Wednesday, February 22, 2012

Bicycle Maintenance

Apologies to those of you who don't care about bicycling, as that's pretty much all I'm going to talk about the rest of the week.

My 2½-year-old bicycle has been through a lot. It has 4,800 miles on it, and it's been dragged down the interstate at 70 mph, among other things. (A few things had to be replaced after that incident, but many things were not replaced.) How's it holding up?

Well, it depends on your standards. Lately, my bicycle has been running okay, albeit not exactly "brand new". The going isn't as smooth as it used to be, but I considered it to be "good enough". Certainly, any non-serious bicyclist would agree with me. It gets me where I need to go.

However...if you ask the people at the place where I bought the bike (REI), then, not so much. I don't know what a "bike tune up" does, exactly, other than that I got the first one free way back when, and that I hadn't had another once since. Amber took it in for a "tune up" while I was un Utica a couple of weeks ago, and...yeah. How much of the repairs were really "necessary" is up for debate, but I can say that it's running much better now than it was before. On last weekend's 35-mile ride, I averaged about 2 mph better than I had been.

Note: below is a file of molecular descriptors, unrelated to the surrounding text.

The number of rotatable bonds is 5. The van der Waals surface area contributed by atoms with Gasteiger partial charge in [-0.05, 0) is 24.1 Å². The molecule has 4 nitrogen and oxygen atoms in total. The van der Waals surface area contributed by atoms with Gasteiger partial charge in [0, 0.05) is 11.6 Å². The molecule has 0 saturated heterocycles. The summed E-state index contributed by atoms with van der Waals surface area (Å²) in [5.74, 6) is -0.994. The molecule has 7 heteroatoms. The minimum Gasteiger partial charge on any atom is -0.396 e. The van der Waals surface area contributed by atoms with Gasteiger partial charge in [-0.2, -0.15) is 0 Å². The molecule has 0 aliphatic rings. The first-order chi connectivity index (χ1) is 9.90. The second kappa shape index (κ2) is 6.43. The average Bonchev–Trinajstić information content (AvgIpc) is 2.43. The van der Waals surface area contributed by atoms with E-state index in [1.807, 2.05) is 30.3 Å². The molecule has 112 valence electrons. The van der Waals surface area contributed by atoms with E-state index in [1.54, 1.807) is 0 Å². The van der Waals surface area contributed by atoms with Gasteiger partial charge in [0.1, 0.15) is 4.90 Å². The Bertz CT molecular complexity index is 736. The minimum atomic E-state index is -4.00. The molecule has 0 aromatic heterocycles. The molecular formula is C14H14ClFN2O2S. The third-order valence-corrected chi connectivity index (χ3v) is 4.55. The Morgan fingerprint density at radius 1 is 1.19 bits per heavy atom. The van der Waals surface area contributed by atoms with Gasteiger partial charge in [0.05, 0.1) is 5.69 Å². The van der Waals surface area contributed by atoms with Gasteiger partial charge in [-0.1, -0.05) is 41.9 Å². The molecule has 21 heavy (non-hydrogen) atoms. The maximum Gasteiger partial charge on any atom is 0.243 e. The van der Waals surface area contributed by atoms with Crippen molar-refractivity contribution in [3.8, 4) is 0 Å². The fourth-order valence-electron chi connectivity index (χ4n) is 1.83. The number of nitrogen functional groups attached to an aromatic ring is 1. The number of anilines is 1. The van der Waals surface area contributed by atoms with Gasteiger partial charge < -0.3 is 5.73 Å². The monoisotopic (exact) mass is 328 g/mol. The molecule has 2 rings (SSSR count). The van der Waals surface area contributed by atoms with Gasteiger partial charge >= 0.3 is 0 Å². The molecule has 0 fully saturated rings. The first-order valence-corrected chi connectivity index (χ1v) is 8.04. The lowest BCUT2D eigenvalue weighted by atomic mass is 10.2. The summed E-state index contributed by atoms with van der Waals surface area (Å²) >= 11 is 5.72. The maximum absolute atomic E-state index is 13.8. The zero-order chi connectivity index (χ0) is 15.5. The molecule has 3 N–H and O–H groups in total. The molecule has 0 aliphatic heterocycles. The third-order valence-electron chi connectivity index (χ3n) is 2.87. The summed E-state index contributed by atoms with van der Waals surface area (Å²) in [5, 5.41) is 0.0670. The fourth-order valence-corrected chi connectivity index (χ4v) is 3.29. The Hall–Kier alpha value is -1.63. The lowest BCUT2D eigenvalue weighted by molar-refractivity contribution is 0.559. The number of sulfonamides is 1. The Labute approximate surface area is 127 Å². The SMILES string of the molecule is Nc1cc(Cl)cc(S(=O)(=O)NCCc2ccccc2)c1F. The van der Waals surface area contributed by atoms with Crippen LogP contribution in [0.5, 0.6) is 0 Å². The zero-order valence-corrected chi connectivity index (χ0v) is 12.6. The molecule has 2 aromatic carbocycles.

The total amount I've spent repairing the bicycle (which, unlike car repair, I don't keep track of) is now up to about 75% of the original cost of the bicycle itself. That's a lot, right? All this time I thought I was saving money (albeit not much) by bike commuting every now and then, but now I'm not so sure. Bicycling isn't free. But saving money isn't why I do this in the first place.

Interesting fact: My rear tire has gone flat four or five times, but my front tire has NEVER gone flat. The front tire still has the original inner tube that came with the bike.

The bike is a "hybrid" bike, which means it can handle unpaved surfaces reasonably well in moderation. It can, but I think I'm done off-roading. For example, there's an unpaved stretch of the nearby American Tobacco Trail that gave me my most recent flat tire. Not only did I have to replace the inner tube, I also had to replace the tread. (Whatever punctured my tire left a pretty big hole.) But besides that, off-roading doesn't make for as pleasant a ride, and getting dirt everywhere probably isn't particularly good for the bike, either. So, I'm going to keep it on paved roads for the most part from now on. If I want to go off-road, I'll borrow Amber's mountain bike, which she pretty much never uses anymore anyway.

My next bike purchase will be a pure road bike, but after this recent round of repairs, I'm committed to keep this one for a while longer. In any event, it's prepped and ready for my next fake cross-continental bicycle journey, which begins tomorrow. Yay!

1 comment:

Jeff said...

Nothing is more deflating than getting a flat tire...